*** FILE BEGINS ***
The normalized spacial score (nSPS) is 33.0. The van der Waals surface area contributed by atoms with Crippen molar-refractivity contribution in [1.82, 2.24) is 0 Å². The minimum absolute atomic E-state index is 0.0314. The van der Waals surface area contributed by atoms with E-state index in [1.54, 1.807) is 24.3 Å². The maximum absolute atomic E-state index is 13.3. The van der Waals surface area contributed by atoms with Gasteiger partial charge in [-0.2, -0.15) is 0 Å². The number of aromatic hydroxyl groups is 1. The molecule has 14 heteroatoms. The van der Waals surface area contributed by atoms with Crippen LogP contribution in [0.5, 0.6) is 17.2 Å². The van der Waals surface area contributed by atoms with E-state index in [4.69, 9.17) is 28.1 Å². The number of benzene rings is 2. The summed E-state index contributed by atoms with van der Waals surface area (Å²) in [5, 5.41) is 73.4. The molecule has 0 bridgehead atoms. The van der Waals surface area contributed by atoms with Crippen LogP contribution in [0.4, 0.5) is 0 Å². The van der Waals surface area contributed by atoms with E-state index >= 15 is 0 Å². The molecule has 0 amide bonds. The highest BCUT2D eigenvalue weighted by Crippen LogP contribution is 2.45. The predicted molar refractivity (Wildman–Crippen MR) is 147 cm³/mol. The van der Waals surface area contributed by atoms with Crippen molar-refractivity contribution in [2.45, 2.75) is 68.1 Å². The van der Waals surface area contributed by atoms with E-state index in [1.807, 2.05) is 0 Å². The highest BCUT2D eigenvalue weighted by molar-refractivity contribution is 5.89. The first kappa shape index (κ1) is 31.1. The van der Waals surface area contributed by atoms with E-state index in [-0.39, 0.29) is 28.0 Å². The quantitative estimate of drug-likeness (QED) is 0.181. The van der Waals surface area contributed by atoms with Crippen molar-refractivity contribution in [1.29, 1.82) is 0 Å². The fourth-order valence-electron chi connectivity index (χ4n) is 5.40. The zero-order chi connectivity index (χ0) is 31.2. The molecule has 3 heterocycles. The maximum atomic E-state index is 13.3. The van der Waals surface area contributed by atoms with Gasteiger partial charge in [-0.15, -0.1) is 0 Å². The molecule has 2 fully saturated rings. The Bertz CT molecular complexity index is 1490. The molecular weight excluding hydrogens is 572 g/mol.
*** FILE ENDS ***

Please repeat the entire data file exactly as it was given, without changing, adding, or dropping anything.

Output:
The normalized spacial score (nSPS) is 33.0. The van der Waals surface area contributed by atoms with Crippen molar-refractivity contribution in [1.82, 2.24) is 0 Å². The minimum absolute atomic E-state index is 0.0314. The van der Waals surface area contributed by atoms with E-state index in [1.54, 1.807) is 24.3 Å². The maximum absolute atomic E-state index is 13.3. The van der Waals surface area contributed by atoms with Gasteiger partial charge in [-0.2, -0.15) is 0 Å². The number of aromatic hydroxyl groups is 1. The molecule has 14 heteroatoms. The van der Waals surface area contributed by atoms with Crippen LogP contribution in [0.5, 0.6) is 17.2 Å². The van der Waals surface area contributed by atoms with E-state index in [4.69, 9.17) is 28.1 Å². The number of benzene rings is 2. The summed E-state index contributed by atoms with van der Waals surface area (Å²) in [5, 5.41) is 73.4. The molecule has 0 bridgehead atoms. The van der Waals surface area contributed by atoms with Crippen LogP contribution in [0.4, 0.5) is 0 Å². The van der Waals surface area contributed by atoms with E-state index >= 15 is 0 Å². The molecule has 0 amide bonds. The highest BCUT2D eigenvalue weighted by Crippen LogP contribution is 2.45. The predicted molar refractivity (Wildman–Crippen MR) is 147 cm³/mol. The van der Waals surface area contributed by atoms with Crippen molar-refractivity contribution in [2.45, 2.75) is 68.1 Å². The van der Waals surface area contributed by atoms with E-state index in [1.807, 2.05) is 0 Å². The highest BCUT2D eigenvalue weighted by molar-refractivity contribution is 5.89. The first kappa shape index (κ1) is 31.1. The van der Waals surface area contributed by atoms with E-state index in [-0.39, 0.29) is 28.0 Å². The quantitative estimate of drug-likeness (QED) is 0.181. The van der Waals surface area contributed by atoms with Crippen molar-refractivity contribution in [1.29, 1.82) is 0 Å². The fourth-order valence-electron chi connectivity index (χ4n) is 5.40. The zero-order chi connectivity index (χ0) is 31.2. The molecule has 3 heterocycles. The maximum atomic E-state index is 13.3. The van der Waals surface area contributed by atoms with Gasteiger partial charge in [-0.15, -0.1) is 0 Å². The molecule has 2 fully saturated rings. The Bertz CT molecular complexity index is 1490. The molecular weight excluding hydrogens is 572 g/mol.